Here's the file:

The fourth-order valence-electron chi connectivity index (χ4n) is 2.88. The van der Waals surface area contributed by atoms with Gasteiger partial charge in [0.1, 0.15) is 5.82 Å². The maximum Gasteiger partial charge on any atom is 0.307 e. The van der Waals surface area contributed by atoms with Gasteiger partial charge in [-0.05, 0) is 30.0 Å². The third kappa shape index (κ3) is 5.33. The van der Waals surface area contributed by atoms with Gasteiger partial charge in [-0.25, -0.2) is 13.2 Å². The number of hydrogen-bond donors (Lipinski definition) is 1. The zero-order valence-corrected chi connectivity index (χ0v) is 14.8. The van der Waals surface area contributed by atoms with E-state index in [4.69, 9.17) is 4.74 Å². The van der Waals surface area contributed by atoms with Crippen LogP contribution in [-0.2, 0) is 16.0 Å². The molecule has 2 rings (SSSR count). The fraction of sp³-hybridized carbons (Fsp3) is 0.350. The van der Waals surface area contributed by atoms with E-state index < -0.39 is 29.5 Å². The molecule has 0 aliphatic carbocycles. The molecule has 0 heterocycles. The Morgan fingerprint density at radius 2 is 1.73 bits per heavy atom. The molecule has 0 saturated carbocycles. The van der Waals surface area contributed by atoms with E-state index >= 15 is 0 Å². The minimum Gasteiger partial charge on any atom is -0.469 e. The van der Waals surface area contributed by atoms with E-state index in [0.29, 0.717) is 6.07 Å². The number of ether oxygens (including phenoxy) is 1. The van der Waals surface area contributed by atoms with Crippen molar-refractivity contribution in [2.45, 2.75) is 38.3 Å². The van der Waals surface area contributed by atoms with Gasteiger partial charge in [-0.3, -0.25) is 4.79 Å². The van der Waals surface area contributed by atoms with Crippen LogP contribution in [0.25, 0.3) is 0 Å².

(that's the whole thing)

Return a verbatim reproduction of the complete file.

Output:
The fourth-order valence-electron chi connectivity index (χ4n) is 2.88. The van der Waals surface area contributed by atoms with Gasteiger partial charge in [0.1, 0.15) is 5.82 Å². The maximum Gasteiger partial charge on any atom is 0.307 e. The van der Waals surface area contributed by atoms with Gasteiger partial charge in [-0.05, 0) is 30.0 Å². The third kappa shape index (κ3) is 5.33. The van der Waals surface area contributed by atoms with Gasteiger partial charge in [-0.25, -0.2) is 13.2 Å². The number of hydrogen-bond donors (Lipinski definition) is 1. The zero-order valence-corrected chi connectivity index (χ0v) is 14.8. The van der Waals surface area contributed by atoms with E-state index in [4.69, 9.17) is 4.74 Å². The van der Waals surface area contributed by atoms with Crippen LogP contribution in [-0.2, 0) is 16.0 Å². The molecule has 2 rings (SSSR count). The fraction of sp³-hybridized carbons (Fsp3) is 0.350. The van der Waals surface area contributed by atoms with E-state index < -0.39 is 29.5 Å². The molecule has 0 aliphatic carbocycles. The molecule has 0 heterocycles. The Morgan fingerprint density at radius 2 is 1.73 bits per heavy atom. The molecule has 0 saturated carbocycles. The van der Waals surface area contributed by atoms with E-state index >= 15 is 0 Å². The minimum Gasteiger partial charge on any atom is -0.469 e. The van der Waals surface area contributed by atoms with E-state index in [0.29, 0.717) is 6.07 Å². The number of ether oxygens (including phenoxy) is 1. The van der Waals surface area contributed by atoms with Crippen molar-refractivity contribution in [2.45, 2.75) is 38.3 Å². The van der Waals surface area contributed by atoms with Gasteiger partial charge in [-0.3, -0.25) is 4.79 Å². The van der Waals surface area contributed by atoms with Crippen LogP contribution in [0.25, 0.3) is 0 Å².